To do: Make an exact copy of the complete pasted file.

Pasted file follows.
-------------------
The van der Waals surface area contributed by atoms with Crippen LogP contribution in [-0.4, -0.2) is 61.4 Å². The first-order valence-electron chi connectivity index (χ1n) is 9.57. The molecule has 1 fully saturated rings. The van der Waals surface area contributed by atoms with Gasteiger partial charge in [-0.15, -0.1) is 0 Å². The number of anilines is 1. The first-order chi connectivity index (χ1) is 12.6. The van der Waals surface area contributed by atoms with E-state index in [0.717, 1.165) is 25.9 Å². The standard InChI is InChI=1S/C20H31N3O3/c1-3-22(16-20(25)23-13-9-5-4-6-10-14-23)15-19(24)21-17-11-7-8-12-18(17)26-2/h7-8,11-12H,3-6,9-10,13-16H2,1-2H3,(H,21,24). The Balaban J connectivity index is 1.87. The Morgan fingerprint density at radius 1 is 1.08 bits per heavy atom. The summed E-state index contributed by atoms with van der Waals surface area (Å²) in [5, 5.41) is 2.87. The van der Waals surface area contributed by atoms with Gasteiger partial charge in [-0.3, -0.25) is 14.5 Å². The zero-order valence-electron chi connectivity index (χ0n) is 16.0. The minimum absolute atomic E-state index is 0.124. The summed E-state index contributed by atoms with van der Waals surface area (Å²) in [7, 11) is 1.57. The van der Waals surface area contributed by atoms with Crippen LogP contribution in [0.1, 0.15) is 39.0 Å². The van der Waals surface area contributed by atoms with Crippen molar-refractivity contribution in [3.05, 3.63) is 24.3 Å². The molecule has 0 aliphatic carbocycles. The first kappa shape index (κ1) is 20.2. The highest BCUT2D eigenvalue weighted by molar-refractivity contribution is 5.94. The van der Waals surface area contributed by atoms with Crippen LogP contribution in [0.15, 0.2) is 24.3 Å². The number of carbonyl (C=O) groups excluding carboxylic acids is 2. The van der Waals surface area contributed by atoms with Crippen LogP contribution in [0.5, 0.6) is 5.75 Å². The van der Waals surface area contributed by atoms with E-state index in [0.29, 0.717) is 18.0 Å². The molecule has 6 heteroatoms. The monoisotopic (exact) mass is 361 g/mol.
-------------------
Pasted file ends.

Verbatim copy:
The van der Waals surface area contributed by atoms with Crippen LogP contribution in [-0.4, -0.2) is 61.4 Å². The first-order valence-electron chi connectivity index (χ1n) is 9.57. The molecule has 1 fully saturated rings. The van der Waals surface area contributed by atoms with Gasteiger partial charge in [-0.15, -0.1) is 0 Å². The number of anilines is 1. The first-order chi connectivity index (χ1) is 12.6. The van der Waals surface area contributed by atoms with E-state index in [0.717, 1.165) is 25.9 Å². The standard InChI is InChI=1S/C20H31N3O3/c1-3-22(16-20(25)23-13-9-5-4-6-10-14-23)15-19(24)21-17-11-7-8-12-18(17)26-2/h7-8,11-12H,3-6,9-10,13-16H2,1-2H3,(H,21,24). The Balaban J connectivity index is 1.87. The Morgan fingerprint density at radius 1 is 1.08 bits per heavy atom. The summed E-state index contributed by atoms with van der Waals surface area (Å²) in [5, 5.41) is 2.87. The van der Waals surface area contributed by atoms with Gasteiger partial charge in [-0.3, -0.25) is 14.5 Å². The zero-order valence-electron chi connectivity index (χ0n) is 16.0. The minimum absolute atomic E-state index is 0.124. The summed E-state index contributed by atoms with van der Waals surface area (Å²) in [7, 11) is 1.57. The van der Waals surface area contributed by atoms with Crippen LogP contribution in [0.1, 0.15) is 39.0 Å². The van der Waals surface area contributed by atoms with Crippen molar-refractivity contribution in [3.05, 3.63) is 24.3 Å². The molecule has 0 aliphatic carbocycles. The first kappa shape index (κ1) is 20.2. The highest BCUT2D eigenvalue weighted by molar-refractivity contribution is 5.94. The van der Waals surface area contributed by atoms with Crippen LogP contribution in [0.15, 0.2) is 24.3 Å². The number of carbonyl (C=O) groups excluding carboxylic acids is 2. The van der Waals surface area contributed by atoms with Crippen LogP contribution in [0.5, 0.6) is 5.75 Å². The van der Waals surface area contributed by atoms with E-state index in [0.29, 0.717) is 18.0 Å². The molecule has 6 heteroatoms. The monoisotopic (exact) mass is 361 g/mol.